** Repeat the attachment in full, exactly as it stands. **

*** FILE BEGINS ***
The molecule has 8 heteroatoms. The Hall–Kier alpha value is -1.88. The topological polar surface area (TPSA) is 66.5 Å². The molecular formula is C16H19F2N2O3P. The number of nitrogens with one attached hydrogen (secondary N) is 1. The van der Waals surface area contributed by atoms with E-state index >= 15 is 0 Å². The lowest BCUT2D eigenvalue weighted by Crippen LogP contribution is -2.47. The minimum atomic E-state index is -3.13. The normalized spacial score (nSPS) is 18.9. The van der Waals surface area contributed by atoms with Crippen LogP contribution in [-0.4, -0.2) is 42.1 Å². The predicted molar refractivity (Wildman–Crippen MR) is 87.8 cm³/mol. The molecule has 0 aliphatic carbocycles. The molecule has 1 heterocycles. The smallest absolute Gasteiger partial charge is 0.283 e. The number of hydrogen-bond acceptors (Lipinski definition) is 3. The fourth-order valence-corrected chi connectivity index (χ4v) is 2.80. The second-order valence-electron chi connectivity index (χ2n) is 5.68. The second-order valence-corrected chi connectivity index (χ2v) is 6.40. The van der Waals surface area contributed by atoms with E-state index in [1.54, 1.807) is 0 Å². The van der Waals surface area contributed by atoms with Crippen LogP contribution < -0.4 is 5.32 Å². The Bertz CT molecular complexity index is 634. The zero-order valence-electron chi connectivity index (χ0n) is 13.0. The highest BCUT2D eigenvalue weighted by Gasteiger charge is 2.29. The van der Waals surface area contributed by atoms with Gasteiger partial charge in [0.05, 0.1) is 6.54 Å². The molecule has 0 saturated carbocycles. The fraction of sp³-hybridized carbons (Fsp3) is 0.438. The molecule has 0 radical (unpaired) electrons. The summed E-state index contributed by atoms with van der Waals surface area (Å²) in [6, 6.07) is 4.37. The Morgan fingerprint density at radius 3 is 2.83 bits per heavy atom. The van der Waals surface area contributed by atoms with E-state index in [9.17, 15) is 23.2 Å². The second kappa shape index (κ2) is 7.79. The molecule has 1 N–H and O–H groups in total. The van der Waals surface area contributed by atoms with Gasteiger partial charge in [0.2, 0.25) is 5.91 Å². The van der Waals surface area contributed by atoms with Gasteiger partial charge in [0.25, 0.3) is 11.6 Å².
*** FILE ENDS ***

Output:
The molecule has 8 heteroatoms. The Hall–Kier alpha value is -1.88. The topological polar surface area (TPSA) is 66.5 Å². The molecular formula is C16H19F2N2O3P. The number of nitrogens with one attached hydrogen (secondary N) is 1. The van der Waals surface area contributed by atoms with E-state index >= 15 is 0 Å². The lowest BCUT2D eigenvalue weighted by Crippen LogP contribution is -2.47. The minimum atomic E-state index is -3.13. The normalized spacial score (nSPS) is 18.9. The van der Waals surface area contributed by atoms with Crippen LogP contribution in [-0.4, -0.2) is 42.1 Å². The predicted molar refractivity (Wildman–Crippen MR) is 87.8 cm³/mol. The molecule has 0 aliphatic carbocycles. The molecule has 1 heterocycles. The smallest absolute Gasteiger partial charge is 0.283 e. The number of hydrogen-bond acceptors (Lipinski definition) is 3. The fourth-order valence-corrected chi connectivity index (χ4v) is 2.80. The second-order valence-electron chi connectivity index (χ2n) is 5.68. The second-order valence-corrected chi connectivity index (χ2v) is 6.40. The van der Waals surface area contributed by atoms with E-state index in [1.54, 1.807) is 0 Å². The van der Waals surface area contributed by atoms with Crippen LogP contribution < -0.4 is 5.32 Å². The Bertz CT molecular complexity index is 634. The zero-order valence-electron chi connectivity index (χ0n) is 13.0. The highest BCUT2D eigenvalue weighted by Gasteiger charge is 2.29. The van der Waals surface area contributed by atoms with Gasteiger partial charge in [0.05, 0.1) is 6.54 Å². The molecule has 0 saturated carbocycles. The fraction of sp³-hybridized carbons (Fsp3) is 0.438. The molecule has 0 radical (unpaired) electrons. The summed E-state index contributed by atoms with van der Waals surface area (Å²) in [6, 6.07) is 4.37. The Morgan fingerprint density at radius 3 is 2.83 bits per heavy atom. The van der Waals surface area contributed by atoms with E-state index in [9.17, 15) is 23.2 Å². The second kappa shape index (κ2) is 7.79. The molecule has 1 N–H and O–H groups in total. The van der Waals surface area contributed by atoms with Gasteiger partial charge in [0.2, 0.25) is 5.91 Å². The van der Waals surface area contributed by atoms with Gasteiger partial charge in [0.25, 0.3) is 11.6 Å².